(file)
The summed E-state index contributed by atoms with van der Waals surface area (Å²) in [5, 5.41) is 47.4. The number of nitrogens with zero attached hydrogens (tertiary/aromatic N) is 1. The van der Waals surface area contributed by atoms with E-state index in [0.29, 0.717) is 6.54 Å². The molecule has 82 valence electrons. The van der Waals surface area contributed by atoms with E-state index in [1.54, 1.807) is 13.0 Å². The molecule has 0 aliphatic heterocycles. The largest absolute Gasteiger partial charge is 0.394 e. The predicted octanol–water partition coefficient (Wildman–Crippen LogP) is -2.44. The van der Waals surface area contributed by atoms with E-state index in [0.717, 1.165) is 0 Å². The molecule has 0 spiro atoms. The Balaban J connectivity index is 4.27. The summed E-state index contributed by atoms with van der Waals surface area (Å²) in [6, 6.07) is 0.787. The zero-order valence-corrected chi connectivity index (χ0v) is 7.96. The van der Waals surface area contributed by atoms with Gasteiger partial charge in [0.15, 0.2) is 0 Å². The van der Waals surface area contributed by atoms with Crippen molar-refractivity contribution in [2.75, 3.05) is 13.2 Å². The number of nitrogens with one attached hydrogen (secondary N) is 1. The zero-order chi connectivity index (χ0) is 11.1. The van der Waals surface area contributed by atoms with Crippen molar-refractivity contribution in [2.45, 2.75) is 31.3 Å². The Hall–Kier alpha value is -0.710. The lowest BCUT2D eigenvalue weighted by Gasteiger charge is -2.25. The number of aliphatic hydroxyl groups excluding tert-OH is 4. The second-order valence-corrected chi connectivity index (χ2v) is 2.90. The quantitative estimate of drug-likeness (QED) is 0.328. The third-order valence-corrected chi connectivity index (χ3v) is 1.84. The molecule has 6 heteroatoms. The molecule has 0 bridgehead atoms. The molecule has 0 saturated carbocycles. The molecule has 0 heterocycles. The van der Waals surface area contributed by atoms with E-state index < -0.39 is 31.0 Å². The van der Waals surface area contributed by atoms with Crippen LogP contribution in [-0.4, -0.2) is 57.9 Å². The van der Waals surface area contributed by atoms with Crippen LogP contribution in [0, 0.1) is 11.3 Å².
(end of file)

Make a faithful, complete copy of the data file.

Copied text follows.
The summed E-state index contributed by atoms with van der Waals surface area (Å²) in [5, 5.41) is 47.4. The number of nitrogens with zero attached hydrogens (tertiary/aromatic N) is 1. The van der Waals surface area contributed by atoms with E-state index in [0.29, 0.717) is 6.54 Å². The molecule has 82 valence electrons. The van der Waals surface area contributed by atoms with E-state index in [1.54, 1.807) is 13.0 Å². The molecule has 0 aliphatic heterocycles. The largest absolute Gasteiger partial charge is 0.394 e. The predicted octanol–water partition coefficient (Wildman–Crippen LogP) is -2.44. The van der Waals surface area contributed by atoms with E-state index in [0.717, 1.165) is 0 Å². The molecule has 0 spiro atoms. The Balaban J connectivity index is 4.27. The summed E-state index contributed by atoms with van der Waals surface area (Å²) in [6, 6.07) is 0.787. The zero-order valence-corrected chi connectivity index (χ0v) is 7.96. The van der Waals surface area contributed by atoms with Gasteiger partial charge in [0.15, 0.2) is 0 Å². The van der Waals surface area contributed by atoms with Crippen molar-refractivity contribution in [2.75, 3.05) is 13.2 Å². The number of nitrogens with one attached hydrogen (secondary N) is 1. The zero-order chi connectivity index (χ0) is 11.1. The van der Waals surface area contributed by atoms with Crippen molar-refractivity contribution in [2.45, 2.75) is 31.3 Å². The Hall–Kier alpha value is -0.710. The lowest BCUT2D eigenvalue weighted by Gasteiger charge is -2.25. The number of aliphatic hydroxyl groups excluding tert-OH is 4. The second-order valence-corrected chi connectivity index (χ2v) is 2.90. The quantitative estimate of drug-likeness (QED) is 0.328. The third-order valence-corrected chi connectivity index (χ3v) is 1.84. The molecule has 6 heteroatoms. The molecule has 0 bridgehead atoms. The molecule has 0 saturated carbocycles. The molecule has 0 heterocycles. The van der Waals surface area contributed by atoms with E-state index < -0.39 is 31.0 Å². The van der Waals surface area contributed by atoms with Crippen LogP contribution in [-0.4, -0.2) is 57.9 Å². The van der Waals surface area contributed by atoms with Crippen LogP contribution in [0, 0.1) is 11.3 Å².